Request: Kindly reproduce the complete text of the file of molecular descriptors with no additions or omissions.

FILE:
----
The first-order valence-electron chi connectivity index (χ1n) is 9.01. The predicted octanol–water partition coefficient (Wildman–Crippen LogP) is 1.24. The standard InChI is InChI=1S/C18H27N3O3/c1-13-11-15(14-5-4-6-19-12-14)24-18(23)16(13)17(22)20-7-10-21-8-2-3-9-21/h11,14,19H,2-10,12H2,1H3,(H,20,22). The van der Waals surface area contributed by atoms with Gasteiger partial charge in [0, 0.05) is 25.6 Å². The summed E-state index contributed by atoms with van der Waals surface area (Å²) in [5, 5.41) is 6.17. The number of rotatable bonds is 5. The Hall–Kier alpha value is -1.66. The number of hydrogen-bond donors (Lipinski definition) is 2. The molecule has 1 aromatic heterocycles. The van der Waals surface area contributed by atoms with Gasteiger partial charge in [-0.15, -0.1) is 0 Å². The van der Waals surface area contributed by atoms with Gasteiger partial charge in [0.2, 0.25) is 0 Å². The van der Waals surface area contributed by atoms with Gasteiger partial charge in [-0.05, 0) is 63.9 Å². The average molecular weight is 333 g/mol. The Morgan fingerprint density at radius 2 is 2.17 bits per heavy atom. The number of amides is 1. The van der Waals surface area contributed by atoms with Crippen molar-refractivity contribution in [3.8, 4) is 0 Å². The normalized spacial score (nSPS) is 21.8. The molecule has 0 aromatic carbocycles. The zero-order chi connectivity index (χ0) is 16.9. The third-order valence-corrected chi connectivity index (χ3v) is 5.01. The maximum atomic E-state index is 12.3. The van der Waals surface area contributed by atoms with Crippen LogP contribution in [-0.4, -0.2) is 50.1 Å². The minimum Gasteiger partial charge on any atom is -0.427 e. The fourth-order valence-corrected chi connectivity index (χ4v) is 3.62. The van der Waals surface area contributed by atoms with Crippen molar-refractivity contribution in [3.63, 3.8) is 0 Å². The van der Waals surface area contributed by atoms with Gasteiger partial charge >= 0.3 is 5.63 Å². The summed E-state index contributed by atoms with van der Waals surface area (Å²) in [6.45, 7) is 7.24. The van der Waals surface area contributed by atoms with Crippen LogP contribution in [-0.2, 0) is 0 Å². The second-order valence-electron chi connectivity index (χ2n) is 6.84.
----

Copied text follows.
The first-order valence-electron chi connectivity index (χ1n) is 9.01. The predicted octanol–water partition coefficient (Wildman–Crippen LogP) is 1.24. The standard InChI is InChI=1S/C18H27N3O3/c1-13-11-15(14-5-4-6-19-12-14)24-18(23)16(13)17(22)20-7-10-21-8-2-3-9-21/h11,14,19H,2-10,12H2,1H3,(H,20,22). The van der Waals surface area contributed by atoms with Gasteiger partial charge in [0, 0.05) is 25.6 Å². The summed E-state index contributed by atoms with van der Waals surface area (Å²) in [5, 5.41) is 6.17. The number of rotatable bonds is 5. The Hall–Kier alpha value is -1.66. The number of hydrogen-bond donors (Lipinski definition) is 2. The molecule has 1 aromatic heterocycles. The van der Waals surface area contributed by atoms with Gasteiger partial charge in [-0.15, -0.1) is 0 Å². The van der Waals surface area contributed by atoms with Gasteiger partial charge in [0.2, 0.25) is 0 Å². The van der Waals surface area contributed by atoms with Gasteiger partial charge in [-0.05, 0) is 63.9 Å². The average molecular weight is 333 g/mol. The Morgan fingerprint density at radius 2 is 2.17 bits per heavy atom. The number of amides is 1. The van der Waals surface area contributed by atoms with Crippen molar-refractivity contribution in [3.8, 4) is 0 Å². The normalized spacial score (nSPS) is 21.8. The molecule has 0 aromatic carbocycles. The zero-order chi connectivity index (χ0) is 16.9. The third-order valence-corrected chi connectivity index (χ3v) is 5.01. The maximum atomic E-state index is 12.3. The van der Waals surface area contributed by atoms with Crippen LogP contribution in [-0.4, -0.2) is 50.1 Å². The minimum Gasteiger partial charge on any atom is -0.427 e. The fourth-order valence-corrected chi connectivity index (χ4v) is 3.62. The van der Waals surface area contributed by atoms with Crippen molar-refractivity contribution in [3.63, 3.8) is 0 Å². The van der Waals surface area contributed by atoms with Gasteiger partial charge >= 0.3 is 5.63 Å². The summed E-state index contributed by atoms with van der Waals surface area (Å²) in [6.45, 7) is 7.24. The van der Waals surface area contributed by atoms with Crippen LogP contribution in [-0.2, 0) is 0 Å². The second-order valence-electron chi connectivity index (χ2n) is 6.84.